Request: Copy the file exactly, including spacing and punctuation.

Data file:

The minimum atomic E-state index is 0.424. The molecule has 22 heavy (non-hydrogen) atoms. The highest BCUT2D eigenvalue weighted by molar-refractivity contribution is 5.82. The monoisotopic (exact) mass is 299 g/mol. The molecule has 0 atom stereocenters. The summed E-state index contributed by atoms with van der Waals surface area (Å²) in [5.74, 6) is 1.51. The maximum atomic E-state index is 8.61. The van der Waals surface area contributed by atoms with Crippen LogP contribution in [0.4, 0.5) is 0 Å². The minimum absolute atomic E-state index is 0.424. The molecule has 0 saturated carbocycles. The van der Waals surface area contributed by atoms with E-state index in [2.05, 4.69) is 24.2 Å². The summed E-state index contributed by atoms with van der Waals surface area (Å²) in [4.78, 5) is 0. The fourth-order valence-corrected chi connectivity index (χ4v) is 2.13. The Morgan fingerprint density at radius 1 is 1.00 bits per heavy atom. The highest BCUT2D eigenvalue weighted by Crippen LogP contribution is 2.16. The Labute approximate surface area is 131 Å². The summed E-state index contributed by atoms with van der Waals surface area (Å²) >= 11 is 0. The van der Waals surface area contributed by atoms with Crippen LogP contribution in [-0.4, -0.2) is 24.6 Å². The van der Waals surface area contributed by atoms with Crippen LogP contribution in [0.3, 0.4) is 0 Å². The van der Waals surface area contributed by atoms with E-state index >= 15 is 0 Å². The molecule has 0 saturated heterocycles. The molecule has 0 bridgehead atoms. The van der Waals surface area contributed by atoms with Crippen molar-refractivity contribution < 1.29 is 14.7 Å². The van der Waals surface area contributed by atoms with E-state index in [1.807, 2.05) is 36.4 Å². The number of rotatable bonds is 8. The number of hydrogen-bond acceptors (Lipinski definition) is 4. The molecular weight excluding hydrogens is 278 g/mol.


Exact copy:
The minimum atomic E-state index is 0.424. The molecule has 22 heavy (non-hydrogen) atoms. The highest BCUT2D eigenvalue weighted by molar-refractivity contribution is 5.82. The monoisotopic (exact) mass is 299 g/mol. The molecule has 0 atom stereocenters. The summed E-state index contributed by atoms with van der Waals surface area (Å²) in [5.74, 6) is 1.51. The maximum atomic E-state index is 8.61. The van der Waals surface area contributed by atoms with Crippen LogP contribution in [0.4, 0.5) is 0 Å². The minimum absolute atomic E-state index is 0.424. The molecule has 0 saturated carbocycles. The van der Waals surface area contributed by atoms with E-state index in [2.05, 4.69) is 24.2 Å². The summed E-state index contributed by atoms with van der Waals surface area (Å²) in [4.78, 5) is 0. The fourth-order valence-corrected chi connectivity index (χ4v) is 2.13. The Morgan fingerprint density at radius 1 is 1.00 bits per heavy atom. The highest BCUT2D eigenvalue weighted by Crippen LogP contribution is 2.16. The Labute approximate surface area is 131 Å². The summed E-state index contributed by atoms with van der Waals surface area (Å²) >= 11 is 0. The van der Waals surface area contributed by atoms with Crippen LogP contribution in [-0.4, -0.2) is 24.6 Å². The van der Waals surface area contributed by atoms with Crippen LogP contribution in [0.3, 0.4) is 0 Å². The van der Waals surface area contributed by atoms with E-state index >= 15 is 0 Å². The molecule has 0 saturated heterocycles. The molecule has 0 bridgehead atoms. The van der Waals surface area contributed by atoms with Crippen molar-refractivity contribution < 1.29 is 14.7 Å². The van der Waals surface area contributed by atoms with E-state index in [1.807, 2.05) is 36.4 Å². The number of rotatable bonds is 8. The number of hydrogen-bond acceptors (Lipinski definition) is 4. The molecular weight excluding hydrogens is 278 g/mol.